Making ticket purchase easier for new customers
Giving more information up front to the new customers that are attracted to use the bus for the first time over the coming months.
29th Dec 2022
In the early days of mobile ticketing, it was clear that not all passengers understood how buses worked when they bought and activated a ticket from their mobile phones. Entirely understandable when you think about how apps have opened up so many new things to us over the last 10 years. Buses are infinitely more accessible when those unfamiliar with them can research and engage with them well before they step foot on them for the first time.
Day tickets would be purchased and activated at all times of day, from early morning all the way through to late in the evening. Those activating late in the day often felt less satisfied with their purchase than those getting a full day of travel for their hard-earned. The consternation caused came from customers feeling aggrieved that the day ticket they thought they’d bought was actually not really a day, but in fact the remainder of today – until the buses stop running – sometime after midnight.
Various solutions ensued by providers, including pop-up alert messages to warn customers before they activated a ticket, that they would only get the rest of the day if they did it right now. But even this was after the fact. After the point at which they’d purchased the ticket without fully understanding its constraints.
For one particular customer, this was a bridge too far. They complained not only to the customer service team at the bus company but to the Advertising Standards Authority. This is not unusual for transport season tickets of course, and it’s the way it’s been done for years but they claimed that they had been mis-sold. And sure enough, the complaint was upheld by the ASA. The operator comments:
“The ASA felt we were not specific enough in our ticket descriptions as to how long the ticket would last once activated – Largely as we base expiry for most of our tickets on calendar days rather than hours and minutes. There is an “Are you sure” pop up on the app telling someome when the ticket would expire if they continued with the activation process. We felt this was enough to make clear to passengers when their ticket would expire. Particularly if they were activating it in the twilight hours of a calendar day.
“However, the ASA felt that the point where our activation and expiry rules need to be made clear, specifically, was at the point of purchase, not at activation. They said we need to specify how it works in our product description, or we would be in breach of advertising legislation and liable for prosecution. The complaint came from a passenger who purchased a 2-day ticket and activated it at around 2300 in the evening. He felt he had been unfairly penalised by the ticket expiring around 28 hours later (given we allow tickets to be used until 0359 on the day after expiry), and that he should have got 48 hours of use for what he paid. The ASA agreed that our description was misleading, and was a material fact in him deciding which ticket to purchase which was not made clear when we took his money. They also agreed that it was reasonable for someone to expect a “Two day” ticket would last somewhere close to 48 hours in the absence of anything clearly saying otherwise and that this would have swayed his decision as to whether to purchase the product or not. They therefore upheld his complaint. So rather than saying “Valid for two consecutive days”, we had to compose a really long sentence as follows:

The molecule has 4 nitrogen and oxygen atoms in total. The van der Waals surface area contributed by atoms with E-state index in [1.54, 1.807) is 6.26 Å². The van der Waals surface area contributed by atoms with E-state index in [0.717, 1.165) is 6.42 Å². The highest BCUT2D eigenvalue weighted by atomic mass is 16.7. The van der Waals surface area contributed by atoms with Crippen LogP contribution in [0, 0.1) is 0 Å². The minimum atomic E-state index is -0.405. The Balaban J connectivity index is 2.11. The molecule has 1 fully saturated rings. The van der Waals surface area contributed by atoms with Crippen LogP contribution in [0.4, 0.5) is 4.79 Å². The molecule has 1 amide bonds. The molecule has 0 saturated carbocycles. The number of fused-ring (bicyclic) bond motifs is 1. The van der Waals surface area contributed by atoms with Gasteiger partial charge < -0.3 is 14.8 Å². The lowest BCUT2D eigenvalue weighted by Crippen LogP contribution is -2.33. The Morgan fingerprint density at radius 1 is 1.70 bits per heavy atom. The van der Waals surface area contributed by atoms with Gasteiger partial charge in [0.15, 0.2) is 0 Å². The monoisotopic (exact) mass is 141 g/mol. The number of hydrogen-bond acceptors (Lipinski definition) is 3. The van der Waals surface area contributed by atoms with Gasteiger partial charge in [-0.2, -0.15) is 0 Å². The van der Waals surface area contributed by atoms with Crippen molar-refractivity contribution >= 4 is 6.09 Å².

“Once activated, this ticket will be valid until the end of the calendar day, plus 1 subsequent calendar day. Tickets will then continue to be accepted until 0359 the following morning
“And a similar sentence for any other day-based validity periods.”
In light of this, we recently made some changes to ensure this information is available before the point of purchase, an important difference in this context.
Instead of relying on this being included in the ticket description, we now show the information upfront as part of the structured ticket information, alongside who the ticket is valid for, where it is valid and any other ticket conditions. It is no longer necessary for the commercial team at the bus company to devise a suitable piece of copy to head off this potential future issue.
This very small, but significant, change aims to give more information to the non-user customers that are attracted to use the bus for the first time for whatever reason in the coming months. Maybe that’ll be a new years resolution; to try and leave the car at home more often and reduce their carbon footprint. Maybe it’ll be the £2 capped single fare sponsored by the Department for Transport from January to March 2023.
Whatever it is, we hope these incremental changes we’re delivering on behalf of our public transport operator customers make it easier for customers to not only choose more sustainable travel options but to understand what to expect from catching the bus. This in turn should make for happier customers and mean a reduction in the need for customer service teams to have to explain how the world of public transport and buses, in particular, works.